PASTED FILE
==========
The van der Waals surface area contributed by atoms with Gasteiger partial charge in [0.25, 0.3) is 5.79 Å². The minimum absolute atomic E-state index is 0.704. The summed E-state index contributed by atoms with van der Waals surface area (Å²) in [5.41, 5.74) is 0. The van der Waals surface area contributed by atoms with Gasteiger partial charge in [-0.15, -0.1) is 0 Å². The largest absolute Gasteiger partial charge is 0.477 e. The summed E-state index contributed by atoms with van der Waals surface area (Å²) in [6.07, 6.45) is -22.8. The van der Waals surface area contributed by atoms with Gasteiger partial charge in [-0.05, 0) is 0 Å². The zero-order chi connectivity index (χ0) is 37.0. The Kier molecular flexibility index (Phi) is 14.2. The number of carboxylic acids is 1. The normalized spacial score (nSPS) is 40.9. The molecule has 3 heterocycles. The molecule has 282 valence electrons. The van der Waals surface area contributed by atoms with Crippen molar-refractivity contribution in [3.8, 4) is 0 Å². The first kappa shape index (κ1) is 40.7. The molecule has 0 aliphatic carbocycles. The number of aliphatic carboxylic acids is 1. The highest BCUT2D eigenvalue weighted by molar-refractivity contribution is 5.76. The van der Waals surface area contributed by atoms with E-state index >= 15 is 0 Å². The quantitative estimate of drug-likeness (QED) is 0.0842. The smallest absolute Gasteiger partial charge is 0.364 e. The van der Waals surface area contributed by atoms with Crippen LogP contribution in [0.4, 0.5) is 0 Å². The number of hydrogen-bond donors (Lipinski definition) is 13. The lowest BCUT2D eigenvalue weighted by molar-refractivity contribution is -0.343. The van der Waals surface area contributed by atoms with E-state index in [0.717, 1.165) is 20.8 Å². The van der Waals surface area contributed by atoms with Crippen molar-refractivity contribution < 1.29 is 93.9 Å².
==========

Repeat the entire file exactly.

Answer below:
The van der Waals surface area contributed by atoms with Gasteiger partial charge in [0.25, 0.3) is 5.79 Å². The minimum absolute atomic E-state index is 0.704. The summed E-state index contributed by atoms with van der Waals surface area (Å²) in [5.41, 5.74) is 0. The van der Waals surface area contributed by atoms with Gasteiger partial charge in [-0.15, -0.1) is 0 Å². The largest absolute Gasteiger partial charge is 0.477 e. The summed E-state index contributed by atoms with van der Waals surface area (Å²) in [6.07, 6.45) is -22.8. The van der Waals surface area contributed by atoms with Gasteiger partial charge in [-0.05, 0) is 0 Å². The zero-order chi connectivity index (χ0) is 37.0. The Kier molecular flexibility index (Phi) is 14.2. The number of carboxylic acids is 1. The normalized spacial score (nSPS) is 40.9. The molecule has 3 heterocycles. The molecule has 282 valence electrons. The van der Waals surface area contributed by atoms with Crippen molar-refractivity contribution in [3.8, 4) is 0 Å². The first kappa shape index (κ1) is 40.7. The molecule has 0 aliphatic carbocycles. The number of aliphatic carboxylic acids is 1. The highest BCUT2D eigenvalue weighted by molar-refractivity contribution is 5.76. The van der Waals surface area contributed by atoms with E-state index >= 15 is 0 Å². The quantitative estimate of drug-likeness (QED) is 0.0842. The smallest absolute Gasteiger partial charge is 0.364 e. The van der Waals surface area contributed by atoms with Crippen LogP contribution in [0.4, 0.5) is 0 Å². The number of hydrogen-bond donors (Lipinski definition) is 13. The lowest BCUT2D eigenvalue weighted by molar-refractivity contribution is -0.343. The van der Waals surface area contributed by atoms with E-state index in [0.717, 1.165) is 20.8 Å². The van der Waals surface area contributed by atoms with Crippen molar-refractivity contribution < 1.29 is 93.9 Å².